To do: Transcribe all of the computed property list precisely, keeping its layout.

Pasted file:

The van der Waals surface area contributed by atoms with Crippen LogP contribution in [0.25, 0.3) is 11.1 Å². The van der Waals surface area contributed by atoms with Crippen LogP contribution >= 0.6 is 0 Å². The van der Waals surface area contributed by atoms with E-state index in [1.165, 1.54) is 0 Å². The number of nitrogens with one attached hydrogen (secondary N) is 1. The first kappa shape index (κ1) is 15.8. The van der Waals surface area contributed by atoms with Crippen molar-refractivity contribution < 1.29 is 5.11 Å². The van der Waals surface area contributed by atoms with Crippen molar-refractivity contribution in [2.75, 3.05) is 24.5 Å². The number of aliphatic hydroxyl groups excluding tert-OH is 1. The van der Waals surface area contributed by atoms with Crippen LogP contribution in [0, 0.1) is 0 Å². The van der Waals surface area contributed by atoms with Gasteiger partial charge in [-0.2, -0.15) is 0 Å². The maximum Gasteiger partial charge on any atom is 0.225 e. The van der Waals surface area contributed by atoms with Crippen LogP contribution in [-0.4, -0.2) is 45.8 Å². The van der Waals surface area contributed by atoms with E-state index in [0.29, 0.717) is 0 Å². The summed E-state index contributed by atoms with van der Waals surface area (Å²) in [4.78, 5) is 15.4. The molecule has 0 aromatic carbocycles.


The van der Waals surface area contributed by atoms with Crippen LogP contribution in [0.25, 0.3) is 11.1 Å². The van der Waals surface area contributed by atoms with Crippen LogP contribution >= 0.6 is 0 Å². The van der Waals surface area contributed by atoms with E-state index in [1.165, 1.54) is 0 Å². The number of nitrogens with one attached hydrogen (secondary N) is 1. The first kappa shape index (κ1) is 15.8. The van der Waals surface area contributed by atoms with Crippen molar-refractivity contribution < 1.29 is 5.11 Å². The van der Waals surface area contributed by atoms with Crippen molar-refractivity contribution in [2.75, 3.05) is 24.5 Å². The number of aliphatic hydroxyl groups excluding tert-OH is 1. The van der Waals surface area contributed by atoms with Crippen LogP contribution in [0, 0.1) is 0 Å². The van der Waals surface area contributed by atoms with Gasteiger partial charge in [-0.2, -0.15) is 0 Å². The maximum Gasteiger partial charge on any atom is 0.225 e. The van der Waals surface area contributed by atoms with Crippen LogP contribution in [-0.4, -0.2) is 45.8 Å². The van der Waals surface area contributed by atoms with E-state index in [0.29, 0.717) is 0 Å². The summed E-state index contributed by atoms with van der Waals surface area (Å²) in [4.78, 5) is 15.4. The molecule has 0 aromatic carbocycles.